Elevator, jet engine and building technology maker United Technologies Corp. said Wednesday that its first-quarter net income jumped 17 percent as its revenue rose and orders climbed for all three businesses.
The results beat Wall Street expectations, and the Hartford-based manufacturer of Otis elevators, Sikorsky helicopters, Pratt & Whitney jet engines and Carrier heating and cooling systems raised its 2011 profit guidance.
United Technologies has been benefiting from rising demand for airline parts and the improving commercial and real estate markets.
But the company warned that rising oil prices and disruptions in supplies in Japan following the March 11 earthquake and tsunami could hurt its airline customers.
Its shares rose $3.54, or 4.3 percent, to $86.31.
The company's net income rose to $1.01 billion, or $1.11 per share, for the three months that ended March 31. That's up from $866 million, or 93 cents per share, a year earlier.
The latest results reflected 2 cents a share in restructuring costs. Excluding those, United Technologies earned $1.13. Analysts expected adjusted earnings of $1.04 a share, according to FactSet.
Revenue rose 11 percent to $13.3 billion from $12 billion a year ago. Analysts expected $12.8 billion.
United Technologies raised its earnings forecast for the year to $5.25 to $5.40 per share from $5.20 to $5.35 per share. Analysts had expected $5.37 per share.
Chief Executive Officer Louis Chenevert credited the stronger global economy for strength in United Technologies' markets. The company says it expects 2011 revenue to be $57 billion, the high end of its previous guidance in December of $56 billion to $57 billion. Analysts expected revenue of $57.2 billion.
United Technologies posted strong quarterly revenue gains in most of its businesses compared with the first quarter of 2010. Revenue at Pratt & Whitney was $3.1 billion, up about 9 percent. At Carrier, it rose 12 percent to $2.77 billion; at Sikorsky Aircraft, which makes helicopters used by the U.S. military in Afghanistan, it was $1.58 billion, up nearly 17 percent.
Chief Financial Officer Greg Hayes told investor analysts in a conference call that rising consumer spending is encouraging but that rising oil prices are among the "biggest threats." Rising prices in other commodities, such as copper used in manufacturing, also are putting pressure on United Technologies businesses, he said. Hayes warned that "emerging supply chain disruptions" in Japan could grow.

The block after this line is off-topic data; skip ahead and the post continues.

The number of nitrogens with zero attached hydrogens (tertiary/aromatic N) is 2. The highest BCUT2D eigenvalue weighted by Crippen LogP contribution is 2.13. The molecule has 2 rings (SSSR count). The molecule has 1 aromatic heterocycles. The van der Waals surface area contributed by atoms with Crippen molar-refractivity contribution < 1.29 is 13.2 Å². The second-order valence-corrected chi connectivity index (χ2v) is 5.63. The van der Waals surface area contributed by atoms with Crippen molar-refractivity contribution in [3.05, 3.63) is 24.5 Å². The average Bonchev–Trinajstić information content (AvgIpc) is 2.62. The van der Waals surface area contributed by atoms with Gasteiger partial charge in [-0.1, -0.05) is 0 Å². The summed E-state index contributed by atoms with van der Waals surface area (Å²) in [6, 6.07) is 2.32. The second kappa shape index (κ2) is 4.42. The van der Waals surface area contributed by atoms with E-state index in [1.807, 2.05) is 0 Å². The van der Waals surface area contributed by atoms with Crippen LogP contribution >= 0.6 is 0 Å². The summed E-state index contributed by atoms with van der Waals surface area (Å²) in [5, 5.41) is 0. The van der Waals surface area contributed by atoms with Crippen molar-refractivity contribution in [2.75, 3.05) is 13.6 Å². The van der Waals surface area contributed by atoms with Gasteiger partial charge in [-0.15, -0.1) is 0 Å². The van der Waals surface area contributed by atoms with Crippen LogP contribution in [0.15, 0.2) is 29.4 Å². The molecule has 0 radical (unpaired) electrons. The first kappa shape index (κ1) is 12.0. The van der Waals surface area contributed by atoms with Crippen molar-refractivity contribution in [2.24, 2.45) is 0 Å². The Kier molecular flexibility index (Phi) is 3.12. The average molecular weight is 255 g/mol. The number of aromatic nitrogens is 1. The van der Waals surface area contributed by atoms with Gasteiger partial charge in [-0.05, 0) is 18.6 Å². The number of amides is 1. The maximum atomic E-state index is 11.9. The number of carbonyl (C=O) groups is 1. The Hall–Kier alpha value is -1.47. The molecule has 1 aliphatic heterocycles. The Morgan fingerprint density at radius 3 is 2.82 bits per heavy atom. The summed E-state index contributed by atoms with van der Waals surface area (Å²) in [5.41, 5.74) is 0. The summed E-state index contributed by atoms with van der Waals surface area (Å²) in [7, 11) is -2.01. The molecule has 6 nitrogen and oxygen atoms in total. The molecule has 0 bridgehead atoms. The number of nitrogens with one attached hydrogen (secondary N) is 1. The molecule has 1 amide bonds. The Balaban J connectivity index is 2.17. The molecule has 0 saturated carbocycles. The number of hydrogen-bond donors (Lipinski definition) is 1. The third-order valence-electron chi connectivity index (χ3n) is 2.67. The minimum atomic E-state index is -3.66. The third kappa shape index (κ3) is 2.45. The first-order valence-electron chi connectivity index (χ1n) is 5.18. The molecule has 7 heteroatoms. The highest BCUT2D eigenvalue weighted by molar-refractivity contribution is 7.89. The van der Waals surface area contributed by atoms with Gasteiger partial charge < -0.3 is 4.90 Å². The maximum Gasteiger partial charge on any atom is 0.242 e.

"While we're confident in Japan's resilience and ability to recover there likely will be some short-term supply chain disruptions in our business," he said.
From Japan, United Technologies gets such products as flash memory devices, capacitors and transistors, Hayes said. Separately, United Technologies saw about $20 million in one-time income in the first quarter from a joint venture with Toshiba in Japan, he said.
Hayes estimated earnings will slip by less than 1 cent per share because of disruptions in Japan, and he expects the company to recover that cut in the third quarter.
Analyst Rick Whittington of Sturdivant & Co. said United Technologies is benefiting from strong commercial airline business, which is more than making up for slowing military business. He cited Hamilton Sundstrand's 9 percent revenue growth in the quarter tied to commercial aviation.
"There's a lot of momentum in their core businesses," Whittington said.
He discounted Hayes' warnings about rising prices for oil and other commodities; he said those are due to improving business and higher demand.
"Asian and Middle Eastern airlines are ordering planes like crazy," Whittington said. "You're not going to see any cutbacks in orders."
Gains in aerospace and building products were already seen late last year and earlier in 2011. United Technologies last month raised the lower end of its profit guidance for 2011, saying businesses such as elevators, commercial plane spare parts and heating and air conditioning systems are doing well in the economic recovery.
In its 2010 fourth quarter, United Technologies said stronger results from Carrier and its airline commercial spare parts business for Pratt & Whitney helped boost profit.